Jul 112011
 
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Over the last few years, London has developed the reputation of being one of the best food cities in the world, with celebrity chefs such as Marco Pierre White, Gordon Ramsey and Marcus Wareing opening restaurants all over town. But another sign of how London has created a new food culture is the gourmet food markets that have sprung up to cater for the increasingly sophisticated palates of Londoners (who are, of course, a tremendous cultural mix in themselves).

The most famous of these gourmet markets is Borough Market, squeezed under the railway arches of London Bridge Station on the unfashionable south side of the Thames (which technically wasn’t London but the separate city of Southwark, whose medieval cathedral lies right next to the market). London Bridge attracted traders selling grain, fish, vegetables and livestock from as far back as the 11th century. In the 13th century traders relocated to what is now Borough High Street, and a market has existed there ever since.

It  is one of London’s oldest wholesale fruit and vegetable markets, established by Act of Parliament in 1756 and administered by 21 trustees who have to live in the local community. It covers an area of 4.5 acres. Borough Market, as we know it today, began over 10 years ago.

Borough Market Sign

Borough’s gourmet food market has about 70 stalls and stands. The traders come from all over the country bringing a range of fresh produce, fish, meats, vegetables, ciders, cheeses, breads, coffees, cakes and produce imported from abroad. It is open Thursday to Sunday.

This first post is dedicated to the British food stalls in the market.

Best_British_Cheese

Trethowan’s Gorwydd (pronounced Gor-with) Caerphilly is a mature Caerphilly made to a traditional recipe using raw (unpasteurised) milk. The Trethowen family — owners of Gorwydd Farm in the village of Llanddewi Brefi (say that 10 times fast) in Ceredigion, West Wales — is one of the only Caerphilly producers left in Wales.

Welsh Cheese

This semi-firm cheese is aged from nine to twenty weeks, during which time the cheese develops a thick, velvety, natural rind. It is a lovely sharp cheese that is a must for those who like a nice, crumbly yet creamy, tangy, slightly lemony cheese. A very versatile cheese to use either in cooking, crumbled over vegetables, or as part of a cheese board.

Gluten_Dairy_Free_Victorian_Sponge

Sugargrain makes beautiful gluten-free, dairy-free and wheat-free goodies that taste as good as they look.

Gluten_Free_Parsnip_Pear_Cake

Their parsnip, pear and sea-salted caramel cake is as moist as a carrot cake. The sign says “Just think white carrot cake”.

Hot Ginger Boys

I really like the clever remarks under each sign: their Hot Ginger Boy cookies say, “Girls go weak at the knees”.

Pietanic

Pieminister is a family owned business from Bristol that was started by brothers-in-law: one is a classically-trained chef and the other managed successful pubs in London. They now sell their savoury and sweet pies all over England. The Pietanic is a new arrival that is made with smoked haddock, salmon and pollock in a rich, creamy parsley sauce topped with a cheddar crumb pastry.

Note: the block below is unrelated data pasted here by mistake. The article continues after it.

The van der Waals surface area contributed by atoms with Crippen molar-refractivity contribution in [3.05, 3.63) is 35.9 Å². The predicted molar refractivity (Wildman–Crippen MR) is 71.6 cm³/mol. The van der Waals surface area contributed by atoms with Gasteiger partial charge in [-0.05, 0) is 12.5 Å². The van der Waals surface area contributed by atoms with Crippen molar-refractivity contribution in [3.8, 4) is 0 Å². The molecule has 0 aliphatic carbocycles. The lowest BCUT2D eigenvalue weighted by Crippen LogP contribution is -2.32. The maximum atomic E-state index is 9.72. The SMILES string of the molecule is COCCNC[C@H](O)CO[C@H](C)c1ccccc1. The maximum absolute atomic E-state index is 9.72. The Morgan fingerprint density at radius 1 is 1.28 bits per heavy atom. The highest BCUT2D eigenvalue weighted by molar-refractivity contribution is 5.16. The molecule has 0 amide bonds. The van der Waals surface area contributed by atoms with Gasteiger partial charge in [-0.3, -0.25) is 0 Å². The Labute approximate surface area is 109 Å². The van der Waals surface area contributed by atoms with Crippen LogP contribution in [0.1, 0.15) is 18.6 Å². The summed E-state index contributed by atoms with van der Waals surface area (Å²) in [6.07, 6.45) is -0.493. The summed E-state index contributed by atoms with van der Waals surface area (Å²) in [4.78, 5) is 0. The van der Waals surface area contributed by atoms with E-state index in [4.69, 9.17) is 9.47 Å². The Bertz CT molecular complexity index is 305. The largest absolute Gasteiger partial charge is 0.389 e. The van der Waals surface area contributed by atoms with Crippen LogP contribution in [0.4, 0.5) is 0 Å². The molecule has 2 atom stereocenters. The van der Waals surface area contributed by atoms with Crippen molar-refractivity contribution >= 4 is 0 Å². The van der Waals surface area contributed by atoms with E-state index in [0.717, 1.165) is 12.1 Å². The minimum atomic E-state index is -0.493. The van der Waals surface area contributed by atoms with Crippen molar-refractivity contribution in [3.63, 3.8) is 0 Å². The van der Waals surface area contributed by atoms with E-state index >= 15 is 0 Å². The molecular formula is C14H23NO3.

Irish_Soda_Bread

A Rick Stein Food Hero, Aston’s Organic Bakery of London has been baking  hand made breads, cakes and pastries since 1985.

Jumbo_English_Muffins

The Flour Station stall takes your breath away with its beautiful array of monster size English muffins, croissants…

Chelsea_Buns

and fragrant Chelsea buns. This bakery started in the kitchen of Jamie Oliver’s Fifteen restaurant.

Note: According to a recent article in the Guardian, Flour Station has been asked to leave the market because they are now too big. I think this is a real shame for the market.

Flower_Pot_Bread

The Honest Carrot stall sells vegetarian and vegan baked goods such as the flowerpot bread shown above.

Fish

Furness Fish and Game has beautiful fresh fish and game on offer. They also sell freshly made paella and Thai stir fry.  The Sussex Smoothhound in the photo above is a member of the shark family.

Whiting

They also sell plenty of other fresh fish as well as potted shrimps, smoked fish and much, much more.

Large_Scallops

Shellseekers Fish & Game is famous for their large selection of scallops, but food bloggers and photographers beware, they will chase you out of the shop if you try to take a photo.

My_Favorites_Rasp_Straw

Finally, there were a few stalls that were selling picture perfect British raspberries and strawberries. I couldn’t leave the market without buying a pint of beautifully, sweet raspberries. They were worth every penny.

Stay tuned for Part 2: The International Stalls.

 

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Baroness Tapuzina

avatarMichelle Nordell (aka Baroness Tapuzina) was a foodie from the womb growing up in the House of Weird Vegetables, so named by a family friend because all of the unusual and exotic food cooked and eaten there. She loves to change recipes using herbs from her garden and spices from the spice shops she enjoys visiting.

  2 Responses to “Borough Market Part 1- A Feast for the Eyes and the Mouth”

  1. delightful piece Michelle.

    Makes one want to fly off to Lon + ther borough market for a gastronomic “shuk” weekend break.

    btw what are their prices like ion the cheeses and other specialities in relation to our local stuff .

    cheers
    D

  2. avatar

    Thanks for the lovely write up and pictures on Astons Bakery, Sugargrain & Honest Carrot – all producer/stallholders in The City & Country Farmers’ Markets section at Borough Market – these lovely local producers were hand picked by us and attended Borough Market since December 2010!

    Could we use some of pictures please?

    Best wishes
    Chris

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